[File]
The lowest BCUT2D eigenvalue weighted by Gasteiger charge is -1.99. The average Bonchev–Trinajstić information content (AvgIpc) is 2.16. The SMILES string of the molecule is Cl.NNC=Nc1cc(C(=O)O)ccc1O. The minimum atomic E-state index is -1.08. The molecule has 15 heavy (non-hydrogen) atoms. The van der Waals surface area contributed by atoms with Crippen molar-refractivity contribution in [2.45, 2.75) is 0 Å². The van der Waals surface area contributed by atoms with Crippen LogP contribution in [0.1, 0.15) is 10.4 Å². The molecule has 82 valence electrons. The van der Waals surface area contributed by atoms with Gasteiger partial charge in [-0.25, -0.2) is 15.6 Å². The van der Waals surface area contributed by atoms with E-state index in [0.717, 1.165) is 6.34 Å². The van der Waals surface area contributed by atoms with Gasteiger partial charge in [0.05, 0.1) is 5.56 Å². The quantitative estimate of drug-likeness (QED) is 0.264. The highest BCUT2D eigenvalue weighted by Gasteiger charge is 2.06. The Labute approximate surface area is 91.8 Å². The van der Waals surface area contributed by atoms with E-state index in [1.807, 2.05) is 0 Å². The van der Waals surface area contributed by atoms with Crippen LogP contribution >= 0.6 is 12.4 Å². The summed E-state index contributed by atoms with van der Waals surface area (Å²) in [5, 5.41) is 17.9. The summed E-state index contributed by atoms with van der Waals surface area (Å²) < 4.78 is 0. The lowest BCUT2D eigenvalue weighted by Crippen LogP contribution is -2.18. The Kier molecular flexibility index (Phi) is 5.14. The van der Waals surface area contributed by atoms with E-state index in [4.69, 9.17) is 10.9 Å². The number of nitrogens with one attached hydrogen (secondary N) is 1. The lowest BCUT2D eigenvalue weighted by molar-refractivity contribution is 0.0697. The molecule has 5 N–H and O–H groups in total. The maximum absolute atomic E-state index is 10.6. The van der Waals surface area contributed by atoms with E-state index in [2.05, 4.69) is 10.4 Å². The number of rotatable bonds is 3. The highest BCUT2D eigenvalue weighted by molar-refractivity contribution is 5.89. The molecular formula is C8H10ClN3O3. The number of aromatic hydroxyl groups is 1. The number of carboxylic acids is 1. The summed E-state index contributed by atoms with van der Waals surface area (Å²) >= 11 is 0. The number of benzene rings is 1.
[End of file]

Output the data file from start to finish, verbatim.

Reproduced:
The lowest BCUT2D eigenvalue weighted by Gasteiger charge is -1.99. The average Bonchev–Trinajstić information content (AvgIpc) is 2.16. The SMILES string of the molecule is Cl.NNC=Nc1cc(C(=O)O)ccc1O. The minimum atomic E-state index is -1.08. The molecule has 15 heavy (non-hydrogen) atoms. The van der Waals surface area contributed by atoms with Crippen molar-refractivity contribution in [2.45, 2.75) is 0 Å². The van der Waals surface area contributed by atoms with Crippen LogP contribution in [0.1, 0.15) is 10.4 Å². The molecule has 82 valence electrons. The van der Waals surface area contributed by atoms with Gasteiger partial charge in [-0.25, -0.2) is 15.6 Å². The van der Waals surface area contributed by atoms with E-state index in [0.717, 1.165) is 6.34 Å². The van der Waals surface area contributed by atoms with Gasteiger partial charge in [0.05, 0.1) is 5.56 Å². The quantitative estimate of drug-likeness (QED) is 0.264. The highest BCUT2D eigenvalue weighted by Gasteiger charge is 2.06. The Labute approximate surface area is 91.8 Å². The van der Waals surface area contributed by atoms with E-state index in [1.807, 2.05) is 0 Å². The van der Waals surface area contributed by atoms with Crippen LogP contribution >= 0.6 is 12.4 Å². The summed E-state index contributed by atoms with van der Waals surface area (Å²) in [5, 5.41) is 17.9. The summed E-state index contributed by atoms with van der Waals surface area (Å²) < 4.78 is 0. The lowest BCUT2D eigenvalue weighted by Crippen LogP contribution is -2.18. The Kier molecular flexibility index (Phi) is 5.14. The van der Waals surface area contributed by atoms with E-state index in [4.69, 9.17) is 10.9 Å². The number of nitrogens with one attached hydrogen (secondary N) is 1. The lowest BCUT2D eigenvalue weighted by molar-refractivity contribution is 0.0697. The molecule has 5 N–H and O–H groups in total. The maximum absolute atomic E-state index is 10.6. The van der Waals surface area contributed by atoms with E-state index in [2.05, 4.69) is 10.4 Å². The number of rotatable bonds is 3. The highest BCUT2D eigenvalue weighted by molar-refractivity contribution is 5.89. The molecular formula is C8H10ClN3O3. The number of aromatic hydroxyl groups is 1. The number of carboxylic acids is 1. The summed E-state index contributed by atoms with van der Waals surface area (Å²) >= 11 is 0. The number of benzene rings is 1.